Ansat-M first flight

Source: Russian Helicopters

Ansat is gaining new autopilot and anti-icing system via modernisation

A new variant is also in the works, the Ansat-M, which sees the addition of new main and tail rotor blades, updated avionics, improved handling, and a larger fuel system increasing its range to 431nm (800km), from 272nm on the baseline model. First flight of the new variant was in late 2020, with Boginsky hopeful that certification can be achieved by the end of next year. At that point, Russian Helicopters may also seek approval from the European Union Aviation Safety Agency (EASA) for the type; at present, the Ka-32A11BC is the only other helicopter it produces to be validated by the body.

“When we will come to the version Ansat-M, in my opinion, we will be ready to go to EASA,” he says. The helicopter would provide “an opportunity” to take the competition to Airbus and Leonardo Helicopters on their home turf. In the Russian market, his two European rivals “come here and communicate with our customers – we should have such an opportunity too”.

But Russian Helicopters is first likely to seek EASA approval on another matter. Its Helivert joint venture with Leonardo currently builds AW139 intermediate-twins for the domestic and CIS markets at its Tomilino site near Moscow. Output this year will be four units, says Boginsky, who points out that sales are hampered by the lack of EASA certification for the production line. That means AW139s built by Helivert – identical in appearance and price to those assembled at other sites in Italy and USA – cannot be operated in Europe, for example. That is fine if you know your helicopter will spend its entire life in Russia, but otherwise has a detrimental effect on residual values.


Boginsky says the company has been discussing with Leonardo over the past year and a half the need to secure EASA approval for the Helivert site: “They understand that we can assemble more and sell them” once the production certificate is in place, a milestone that could be reached by late 2022. While a plan to assemble AW189s at the site appears to have been dropped due to low demand for the type, Helivert continues to offer service and support for the AW139 and AW109.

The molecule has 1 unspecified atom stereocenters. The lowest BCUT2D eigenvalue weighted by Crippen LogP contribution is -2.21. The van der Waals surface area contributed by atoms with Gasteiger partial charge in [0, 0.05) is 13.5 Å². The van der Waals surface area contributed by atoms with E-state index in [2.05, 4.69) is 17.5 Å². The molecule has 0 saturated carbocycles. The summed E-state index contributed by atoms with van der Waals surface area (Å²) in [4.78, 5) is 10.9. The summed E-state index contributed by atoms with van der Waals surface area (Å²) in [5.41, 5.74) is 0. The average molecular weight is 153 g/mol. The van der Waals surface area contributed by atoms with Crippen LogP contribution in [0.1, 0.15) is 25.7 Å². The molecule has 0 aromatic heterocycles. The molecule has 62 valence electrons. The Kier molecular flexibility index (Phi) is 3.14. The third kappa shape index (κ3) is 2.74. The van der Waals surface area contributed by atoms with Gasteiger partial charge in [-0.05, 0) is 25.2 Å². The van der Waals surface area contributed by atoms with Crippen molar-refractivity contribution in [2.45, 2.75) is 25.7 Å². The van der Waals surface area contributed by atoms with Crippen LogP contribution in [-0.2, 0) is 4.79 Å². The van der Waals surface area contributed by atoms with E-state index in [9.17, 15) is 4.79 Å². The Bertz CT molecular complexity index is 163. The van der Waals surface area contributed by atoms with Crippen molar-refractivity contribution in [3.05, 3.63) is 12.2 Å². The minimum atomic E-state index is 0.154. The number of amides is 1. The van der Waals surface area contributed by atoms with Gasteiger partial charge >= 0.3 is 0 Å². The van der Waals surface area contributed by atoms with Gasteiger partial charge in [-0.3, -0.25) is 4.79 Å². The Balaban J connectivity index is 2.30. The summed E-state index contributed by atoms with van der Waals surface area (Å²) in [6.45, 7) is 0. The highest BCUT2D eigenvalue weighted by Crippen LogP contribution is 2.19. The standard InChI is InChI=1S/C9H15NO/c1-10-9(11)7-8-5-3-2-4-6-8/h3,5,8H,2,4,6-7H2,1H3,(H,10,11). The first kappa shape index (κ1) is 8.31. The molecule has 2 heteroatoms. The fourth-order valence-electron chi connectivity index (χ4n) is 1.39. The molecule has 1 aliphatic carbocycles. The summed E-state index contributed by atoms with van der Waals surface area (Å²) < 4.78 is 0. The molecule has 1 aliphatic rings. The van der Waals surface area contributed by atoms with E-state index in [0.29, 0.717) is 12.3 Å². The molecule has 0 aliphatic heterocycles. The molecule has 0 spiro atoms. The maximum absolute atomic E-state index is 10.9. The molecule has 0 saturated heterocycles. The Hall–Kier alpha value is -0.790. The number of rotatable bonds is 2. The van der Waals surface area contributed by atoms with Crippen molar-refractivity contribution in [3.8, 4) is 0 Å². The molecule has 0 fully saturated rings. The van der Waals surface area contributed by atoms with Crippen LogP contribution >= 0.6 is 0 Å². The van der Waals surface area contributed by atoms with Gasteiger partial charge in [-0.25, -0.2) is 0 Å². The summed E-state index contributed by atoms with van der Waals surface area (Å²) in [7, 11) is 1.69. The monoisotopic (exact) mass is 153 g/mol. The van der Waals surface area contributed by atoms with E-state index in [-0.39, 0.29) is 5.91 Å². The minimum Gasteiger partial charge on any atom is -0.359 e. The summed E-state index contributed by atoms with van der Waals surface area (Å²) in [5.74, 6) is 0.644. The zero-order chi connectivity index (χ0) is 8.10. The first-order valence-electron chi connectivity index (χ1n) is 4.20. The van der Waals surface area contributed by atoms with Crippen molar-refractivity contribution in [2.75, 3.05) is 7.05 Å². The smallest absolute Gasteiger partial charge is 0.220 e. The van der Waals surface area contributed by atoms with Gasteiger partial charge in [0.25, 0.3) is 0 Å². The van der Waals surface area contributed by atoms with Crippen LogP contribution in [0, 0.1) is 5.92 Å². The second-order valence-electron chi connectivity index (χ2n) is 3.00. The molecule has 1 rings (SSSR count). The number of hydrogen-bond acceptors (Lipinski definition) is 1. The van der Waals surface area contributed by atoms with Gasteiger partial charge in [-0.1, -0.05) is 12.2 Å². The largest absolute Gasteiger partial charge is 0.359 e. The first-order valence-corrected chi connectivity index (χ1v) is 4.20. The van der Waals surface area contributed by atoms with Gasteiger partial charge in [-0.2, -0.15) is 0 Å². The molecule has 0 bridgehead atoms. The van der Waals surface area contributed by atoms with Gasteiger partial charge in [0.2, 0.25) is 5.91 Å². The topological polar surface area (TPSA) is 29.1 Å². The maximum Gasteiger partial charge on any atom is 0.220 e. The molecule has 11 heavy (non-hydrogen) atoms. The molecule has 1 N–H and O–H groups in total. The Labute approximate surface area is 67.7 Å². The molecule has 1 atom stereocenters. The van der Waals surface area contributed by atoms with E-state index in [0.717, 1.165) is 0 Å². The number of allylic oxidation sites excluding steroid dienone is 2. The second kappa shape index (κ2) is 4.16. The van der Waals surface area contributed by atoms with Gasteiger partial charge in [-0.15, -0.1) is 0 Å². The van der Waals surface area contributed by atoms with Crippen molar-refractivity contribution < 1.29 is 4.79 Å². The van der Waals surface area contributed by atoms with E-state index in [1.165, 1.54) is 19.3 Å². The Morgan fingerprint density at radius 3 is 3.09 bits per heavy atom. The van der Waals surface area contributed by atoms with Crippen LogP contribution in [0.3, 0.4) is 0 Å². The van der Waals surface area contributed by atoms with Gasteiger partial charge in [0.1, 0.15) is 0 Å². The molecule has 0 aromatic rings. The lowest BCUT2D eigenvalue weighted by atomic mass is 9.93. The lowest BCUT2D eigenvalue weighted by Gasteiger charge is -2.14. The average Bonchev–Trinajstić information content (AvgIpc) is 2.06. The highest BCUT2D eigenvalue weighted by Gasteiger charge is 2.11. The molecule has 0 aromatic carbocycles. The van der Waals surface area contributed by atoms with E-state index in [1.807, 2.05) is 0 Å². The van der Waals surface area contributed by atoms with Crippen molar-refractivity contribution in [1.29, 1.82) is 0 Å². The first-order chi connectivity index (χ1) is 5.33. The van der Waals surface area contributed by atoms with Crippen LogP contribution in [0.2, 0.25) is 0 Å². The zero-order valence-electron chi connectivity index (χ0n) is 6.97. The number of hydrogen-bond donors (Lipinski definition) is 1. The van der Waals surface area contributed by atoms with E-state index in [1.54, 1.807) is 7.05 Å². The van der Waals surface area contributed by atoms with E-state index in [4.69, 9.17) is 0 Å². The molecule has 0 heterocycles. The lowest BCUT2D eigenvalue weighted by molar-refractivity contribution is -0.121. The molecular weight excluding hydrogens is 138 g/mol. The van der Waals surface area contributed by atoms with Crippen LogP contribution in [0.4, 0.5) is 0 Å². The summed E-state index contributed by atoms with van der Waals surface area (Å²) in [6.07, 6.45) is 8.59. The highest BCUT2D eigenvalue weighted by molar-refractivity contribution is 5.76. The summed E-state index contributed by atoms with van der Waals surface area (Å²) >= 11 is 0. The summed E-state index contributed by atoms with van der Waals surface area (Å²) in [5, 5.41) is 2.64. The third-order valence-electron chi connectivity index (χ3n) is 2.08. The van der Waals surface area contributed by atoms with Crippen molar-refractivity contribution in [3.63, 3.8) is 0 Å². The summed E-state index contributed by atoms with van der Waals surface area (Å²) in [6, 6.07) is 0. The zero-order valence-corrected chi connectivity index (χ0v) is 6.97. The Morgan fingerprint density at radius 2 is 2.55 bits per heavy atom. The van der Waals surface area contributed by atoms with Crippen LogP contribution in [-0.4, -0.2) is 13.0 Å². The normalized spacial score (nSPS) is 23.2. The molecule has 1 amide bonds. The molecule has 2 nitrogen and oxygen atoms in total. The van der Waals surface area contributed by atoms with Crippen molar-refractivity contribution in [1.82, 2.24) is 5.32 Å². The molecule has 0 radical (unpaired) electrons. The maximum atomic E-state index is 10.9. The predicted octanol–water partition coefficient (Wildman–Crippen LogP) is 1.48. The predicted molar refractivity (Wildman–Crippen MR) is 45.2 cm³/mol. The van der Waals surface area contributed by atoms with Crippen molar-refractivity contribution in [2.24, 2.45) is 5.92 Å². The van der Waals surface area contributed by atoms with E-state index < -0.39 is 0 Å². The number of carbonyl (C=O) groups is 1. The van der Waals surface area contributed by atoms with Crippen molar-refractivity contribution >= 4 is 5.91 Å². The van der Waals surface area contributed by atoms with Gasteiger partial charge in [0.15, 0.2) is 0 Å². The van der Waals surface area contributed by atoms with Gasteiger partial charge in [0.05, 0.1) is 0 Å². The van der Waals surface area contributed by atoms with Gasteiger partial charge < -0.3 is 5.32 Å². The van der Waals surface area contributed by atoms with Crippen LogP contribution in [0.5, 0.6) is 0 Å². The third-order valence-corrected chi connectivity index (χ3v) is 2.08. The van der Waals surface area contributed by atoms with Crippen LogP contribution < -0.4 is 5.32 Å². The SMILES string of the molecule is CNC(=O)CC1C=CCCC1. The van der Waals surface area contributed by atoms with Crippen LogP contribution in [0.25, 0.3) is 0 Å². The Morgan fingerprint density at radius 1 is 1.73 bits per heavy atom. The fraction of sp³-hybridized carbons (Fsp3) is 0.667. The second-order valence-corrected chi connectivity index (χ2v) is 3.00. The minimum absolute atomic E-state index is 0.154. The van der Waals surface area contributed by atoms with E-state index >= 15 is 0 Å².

Elsewhere in Russia’s aviation industry, there is a push to develop domestic alternatives to western suppliers – for instance, the Aviadvigatel PD-14 engine in place of the Pratt & Whitney PW1400G for the Irkut MC-21. To a lesser degree, this policy also exists at Russian Helicopters. “Unfortunately it is necessary for us to develop our design and production work with alternative suppliers, especially for engines,” says Boginsky. Accordingly, Klimov – part of United Engine, a sister company within Rostec – is developing two new powerplants: the VK-650V for the Ka-226 and Ansat; and the VK-1600 for the Ka-62. As well as the Ansat’s PW207Ks, the Ka-226 uses a pair of Safran Arrius 2G1s, and the Ka-62 Safran Ardiden 3Gs.

Restrictions related to the use of these engines have prevented Russian Helicopters from selling those particular types to the Russian military, even if they are not being used for frontline tasks. With domestic engines “we understand that we have the possibility to increase the volume of deliveries to the ministry of defence”, points out Boginsky.

Certification of the Klimov turboshafts is scheduled in the period to 2025, with approval for the specific variants of the helicopters following that same year. Boginsky argues that a choice of powerplants will benefit the overall operation through potentially higher sales volumes: “It is possible to avoid some space in our production schedule,” he says.

But developing an alternative engine for the Ka-62 is a little surprising given that it has yet to obtain certification itself. Now several years behind schedule, the most recent deadline for Russian approval was 2020, before Covid travel restrictions “destroyed plans to finalise certification”. So far, the company has performed more than 250 flights using three aircraft, with about 180 still to be conducted this year. But Boginsky says it has “made significant progress” with the flight-test campaign, achieving a speed of 170kt (310km/h).